Benadryl and Inapsine

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    So, we've had a physician start working in our ER again (he worked in our ER regularly before I started working there). I have gotten used to his orders, which don't vary much, although they continually confuse me as to what therapy we are providing. One such order is Benadryl and Inapsine which he tends to order the majority of the time.

    Migraines, abdominal pain, extremity pain... Really, anything related to pain, they get 50 mg Benadryl and 2.5 mg Inapsine (sans EKG order). Now, I've seen Benadryl and Inapsine work wonders for migraines. It's a very good combo. Although I'm not quite sure I understand the indication for it on abdominal pain or really anything other than migraines or perhaps an allergic reaction. It seems like all we are doing is completely snowing the patient to where they are so heavily sedated they can't feel pain. I'm a fan of relieving pain, not sedating the patient to the point of them not know what year they are in.

    Anyone have any thoughts on this? He's a very solid doc and is great to work with, but I really haven't been able to get a straightforward insight into why we are ordering this so much. I understand it on a drug seeker, which we did today. But we also gave it to a vag bleed that recently had a c-section.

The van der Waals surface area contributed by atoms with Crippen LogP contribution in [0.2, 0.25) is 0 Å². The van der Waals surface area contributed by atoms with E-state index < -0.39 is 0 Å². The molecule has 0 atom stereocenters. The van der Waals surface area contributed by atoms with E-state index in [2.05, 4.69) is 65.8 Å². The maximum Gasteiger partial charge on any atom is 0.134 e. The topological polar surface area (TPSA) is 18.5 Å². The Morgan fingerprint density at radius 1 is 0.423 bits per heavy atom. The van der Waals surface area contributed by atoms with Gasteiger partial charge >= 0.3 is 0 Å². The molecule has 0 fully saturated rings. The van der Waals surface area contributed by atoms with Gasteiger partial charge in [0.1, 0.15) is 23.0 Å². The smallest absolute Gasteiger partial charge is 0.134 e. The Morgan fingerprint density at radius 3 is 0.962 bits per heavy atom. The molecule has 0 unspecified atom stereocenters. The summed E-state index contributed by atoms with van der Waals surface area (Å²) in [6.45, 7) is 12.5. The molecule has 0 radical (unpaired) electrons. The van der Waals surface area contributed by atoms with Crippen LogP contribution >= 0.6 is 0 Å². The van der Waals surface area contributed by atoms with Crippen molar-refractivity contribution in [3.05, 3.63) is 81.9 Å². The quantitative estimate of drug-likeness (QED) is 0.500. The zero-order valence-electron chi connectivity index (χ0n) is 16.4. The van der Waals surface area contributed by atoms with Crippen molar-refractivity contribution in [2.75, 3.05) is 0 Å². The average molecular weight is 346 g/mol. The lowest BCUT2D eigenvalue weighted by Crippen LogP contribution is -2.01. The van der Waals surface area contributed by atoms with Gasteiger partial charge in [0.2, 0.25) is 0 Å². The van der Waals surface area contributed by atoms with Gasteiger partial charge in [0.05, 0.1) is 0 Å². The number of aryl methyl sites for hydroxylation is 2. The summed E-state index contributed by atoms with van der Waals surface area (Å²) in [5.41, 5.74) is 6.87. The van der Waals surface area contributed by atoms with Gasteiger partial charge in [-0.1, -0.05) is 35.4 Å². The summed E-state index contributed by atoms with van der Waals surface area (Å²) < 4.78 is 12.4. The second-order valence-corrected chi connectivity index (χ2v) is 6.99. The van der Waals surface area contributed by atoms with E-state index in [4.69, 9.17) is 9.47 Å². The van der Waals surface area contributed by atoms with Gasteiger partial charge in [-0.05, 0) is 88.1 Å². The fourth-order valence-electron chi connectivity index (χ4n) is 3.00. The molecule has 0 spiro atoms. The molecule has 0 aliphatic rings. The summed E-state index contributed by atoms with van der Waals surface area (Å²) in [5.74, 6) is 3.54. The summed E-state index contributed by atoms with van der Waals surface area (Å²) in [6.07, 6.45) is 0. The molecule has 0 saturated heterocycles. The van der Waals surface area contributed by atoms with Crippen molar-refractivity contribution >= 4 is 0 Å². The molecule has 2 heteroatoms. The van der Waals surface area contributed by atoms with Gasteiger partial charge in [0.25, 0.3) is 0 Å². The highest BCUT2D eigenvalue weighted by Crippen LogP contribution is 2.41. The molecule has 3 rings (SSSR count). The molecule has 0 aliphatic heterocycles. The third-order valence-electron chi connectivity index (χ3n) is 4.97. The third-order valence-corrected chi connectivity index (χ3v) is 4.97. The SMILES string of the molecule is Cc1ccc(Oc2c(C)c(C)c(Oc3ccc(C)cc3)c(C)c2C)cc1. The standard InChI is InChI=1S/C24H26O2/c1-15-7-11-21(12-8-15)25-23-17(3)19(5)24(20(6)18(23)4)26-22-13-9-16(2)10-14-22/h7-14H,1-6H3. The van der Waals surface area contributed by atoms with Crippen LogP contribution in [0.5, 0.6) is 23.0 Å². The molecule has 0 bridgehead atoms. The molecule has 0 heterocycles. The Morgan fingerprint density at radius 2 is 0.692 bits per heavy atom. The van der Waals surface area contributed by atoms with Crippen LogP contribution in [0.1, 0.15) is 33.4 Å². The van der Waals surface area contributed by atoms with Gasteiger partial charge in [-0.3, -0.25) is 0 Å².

Anyway, any thoughts on this would be appreciated. Curious to see what my fellow ER nurses think.
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  3. 12 Comments so far...

  4. 0
    I have seen a benedryl/zofran/toradol combo used, but never inapsine. Maybe an EKG first, just so you are not giving a drug that is contraindicated in those will less than stellar heart rythyms? I could see even using compazine for the nausea, if that is what one is trying to accomplish with the inapsine. Interesting. Learned something new today. It perhaps would work well for some chronic migrane people who don't respond to anything else. But in an ER, a patient is probably snowed for hours on this combo. Takes a lot of monitoring if all pain patients are receiving this.....
  5. 0
    Curious, is this a older Dr?? Years ago we used this combo frequently. It has falling out of favor in the ER that I work at the past few years. I always liked it but have not used or seen it in over four to five years. It should be noted that Inapsine comes with many Black Box Warnings. This is one of the reasons we no longer use it.
    Last edit by Triage24 on Jul 31, '12
  6. 2
    I think the OP's concerns are valid. But sometimes I miss Droperidol ...
    ~*Stargazer*~ and Dixielee like this.
  7. 2
    Inapsine makes annoying people less annoying. This was a quote from an ED MD I used to work with, it was a pretty accurate quote. That facility was a primary psych receiving hospital too so we were also close friends with Geodon and Zyprexa
    turnforthenurseRN and jadelpn like this.
  8. 1
    It's probably just the doc's preference/habit. As you said, it is a great combo for some things. Does your ED have a pain protocol in place? Would it be possible to just start steering this doctor toward the pain protocol when appropriate?
    caliotter3 likes this.
  9. 0